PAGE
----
This trio of album reviews covers Singing You Home: Children’s Songs for Family Reunification, Mamma Mia! Here We Go Again (2018 Film Soundtrack) and Vanara the Musical
“Ay, ay, ay, ay, canta y no llores”
Regardless of your politics, Singing You Home: Children’s Songs for Family Reunification is a really rather lovely album of bilingual children’s songs. But in this day and age nothing is not political and the current US administration’s policy of child separation is a genuine atrocity that it is hard to know how to respond. Laura Benanti had the nous to conceive this project though and produced it with Mary-Mitchell Campbell and Lynn Pinto, and a whole host of the great and good of the American musical theatre. Thus this is more than just your usual set of lullabies – Lin-Manuel Miranda and Mandy Gonzalez crooning on the Mexican song ‘Cielito Lindo’, Audra McDonald shining on Jason Robert Brown’s ‘Singing You Home’, Kristin Chenoweth’s ‘Beautiful Dreamer’, well worth the investment for this uniquely exceptional cause.
Whereas I’m not sure anyone should ever listen to the first Mamma Mia soundtrack, Mamma Mia! Here We Go Again is actually a much more successful record. It benefits, I think, from having to delve a little deeper into the ABBA songbook so there are fewer tracks here that we’re quite so intimately familiar with. Thus the tenderly harmonised delights of ‘I’ve Been Waiting For You’ and ‘My Love, My Life’ have that much more of an emotional wallop, so too the humourous whip through of ‘Angel Eyes’. But even something like ‘Knowing Me, Knowing You’ shines under this treatment especially with the backing vocals in the chorus turned up. Plus there’s Cher!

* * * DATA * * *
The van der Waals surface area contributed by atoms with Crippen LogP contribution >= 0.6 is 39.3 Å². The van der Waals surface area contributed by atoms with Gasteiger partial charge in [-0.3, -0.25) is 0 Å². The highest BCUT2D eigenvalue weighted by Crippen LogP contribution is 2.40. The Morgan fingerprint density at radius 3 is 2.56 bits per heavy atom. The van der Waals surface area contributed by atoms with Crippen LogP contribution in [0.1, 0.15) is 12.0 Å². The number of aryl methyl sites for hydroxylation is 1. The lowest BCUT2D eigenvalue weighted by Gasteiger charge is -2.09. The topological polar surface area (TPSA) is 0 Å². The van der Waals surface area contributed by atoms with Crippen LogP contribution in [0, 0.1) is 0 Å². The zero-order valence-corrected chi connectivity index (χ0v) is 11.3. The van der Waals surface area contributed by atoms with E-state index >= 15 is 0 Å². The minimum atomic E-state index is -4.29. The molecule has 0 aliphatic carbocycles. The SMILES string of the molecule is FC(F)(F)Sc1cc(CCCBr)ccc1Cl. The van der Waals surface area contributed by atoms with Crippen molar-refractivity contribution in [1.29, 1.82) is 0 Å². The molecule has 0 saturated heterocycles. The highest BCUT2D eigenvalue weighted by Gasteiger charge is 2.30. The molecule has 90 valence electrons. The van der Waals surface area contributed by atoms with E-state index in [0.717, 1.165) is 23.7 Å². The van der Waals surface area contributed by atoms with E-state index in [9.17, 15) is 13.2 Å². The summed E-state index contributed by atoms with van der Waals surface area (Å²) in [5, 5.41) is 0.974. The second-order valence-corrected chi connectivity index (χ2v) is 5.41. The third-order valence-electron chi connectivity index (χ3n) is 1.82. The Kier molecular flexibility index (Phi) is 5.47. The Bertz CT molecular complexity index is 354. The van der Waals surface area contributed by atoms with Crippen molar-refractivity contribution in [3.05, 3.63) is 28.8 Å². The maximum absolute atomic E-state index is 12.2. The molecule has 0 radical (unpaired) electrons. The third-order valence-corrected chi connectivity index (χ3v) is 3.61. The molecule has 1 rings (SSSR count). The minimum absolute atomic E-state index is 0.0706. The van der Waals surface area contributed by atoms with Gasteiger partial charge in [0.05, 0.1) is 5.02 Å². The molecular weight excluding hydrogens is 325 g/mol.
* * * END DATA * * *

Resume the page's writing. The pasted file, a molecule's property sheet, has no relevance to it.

Last up is this queerest of things. Vanara the Musical is written by Gianluca Cucchiara with lyrics by Andrew James Whelan and book by Michael Conley and is nominally a science-fiction tale set in a dystopian future where a new Ice Age is fast approaching but the two remaining tribes on the planet are too busy arguing with each other. What is odd about it is how classic Cucchiara’s score is, traditional musical theatre balladry and slightly questionable tribal rhythms, they sound just fine but perhaps just a little dated, especially given the setting. But sung like they are on this concept album, by the likes of Rob Houchen, Eva Noblezada and Madalena Alberto, they certainly have a seductive, easy-listening quality.